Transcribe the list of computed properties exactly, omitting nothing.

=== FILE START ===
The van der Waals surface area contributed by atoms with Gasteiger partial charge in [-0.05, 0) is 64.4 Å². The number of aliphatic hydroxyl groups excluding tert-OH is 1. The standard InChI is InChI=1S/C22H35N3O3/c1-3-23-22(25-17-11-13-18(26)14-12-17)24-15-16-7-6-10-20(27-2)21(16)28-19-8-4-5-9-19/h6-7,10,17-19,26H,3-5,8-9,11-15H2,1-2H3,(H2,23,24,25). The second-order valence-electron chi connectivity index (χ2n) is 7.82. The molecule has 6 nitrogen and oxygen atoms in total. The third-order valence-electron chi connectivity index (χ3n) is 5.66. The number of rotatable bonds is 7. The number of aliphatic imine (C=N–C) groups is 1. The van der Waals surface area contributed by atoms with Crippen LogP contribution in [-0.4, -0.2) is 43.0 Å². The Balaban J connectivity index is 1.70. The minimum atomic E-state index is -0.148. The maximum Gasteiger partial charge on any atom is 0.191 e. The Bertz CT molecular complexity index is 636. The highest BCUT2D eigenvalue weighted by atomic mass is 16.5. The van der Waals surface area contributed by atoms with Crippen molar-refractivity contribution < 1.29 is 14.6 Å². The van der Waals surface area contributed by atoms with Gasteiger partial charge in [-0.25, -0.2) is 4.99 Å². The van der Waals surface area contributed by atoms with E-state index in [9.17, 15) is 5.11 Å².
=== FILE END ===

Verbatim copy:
The van der Waals surface area contributed by atoms with Gasteiger partial charge in [-0.05, 0) is 64.4 Å². The number of aliphatic hydroxyl groups excluding tert-OH is 1. The standard InChI is InChI=1S/C22H35N3O3/c1-3-23-22(25-17-11-13-18(26)14-12-17)24-15-16-7-6-10-20(27-2)21(16)28-19-8-4-5-9-19/h6-7,10,17-19,26H,3-5,8-9,11-15H2,1-2H3,(H2,23,24,25). The second-order valence-electron chi connectivity index (χ2n) is 7.82. The molecule has 6 nitrogen and oxygen atoms in total. The third-order valence-electron chi connectivity index (χ3n) is 5.66. The number of rotatable bonds is 7. The number of aliphatic imine (C=N–C) groups is 1. The van der Waals surface area contributed by atoms with Crippen LogP contribution in [-0.4, -0.2) is 43.0 Å². The Balaban J connectivity index is 1.70. The minimum atomic E-state index is -0.148. The maximum Gasteiger partial charge on any atom is 0.191 e. The Bertz CT molecular complexity index is 636. The highest BCUT2D eigenvalue weighted by atomic mass is 16.5. The van der Waals surface area contributed by atoms with Crippen molar-refractivity contribution < 1.29 is 14.6 Å². The van der Waals surface area contributed by atoms with Gasteiger partial charge in [-0.25, -0.2) is 4.99 Å². The van der Waals surface area contributed by atoms with E-state index in [9.17, 15) is 5.11 Å².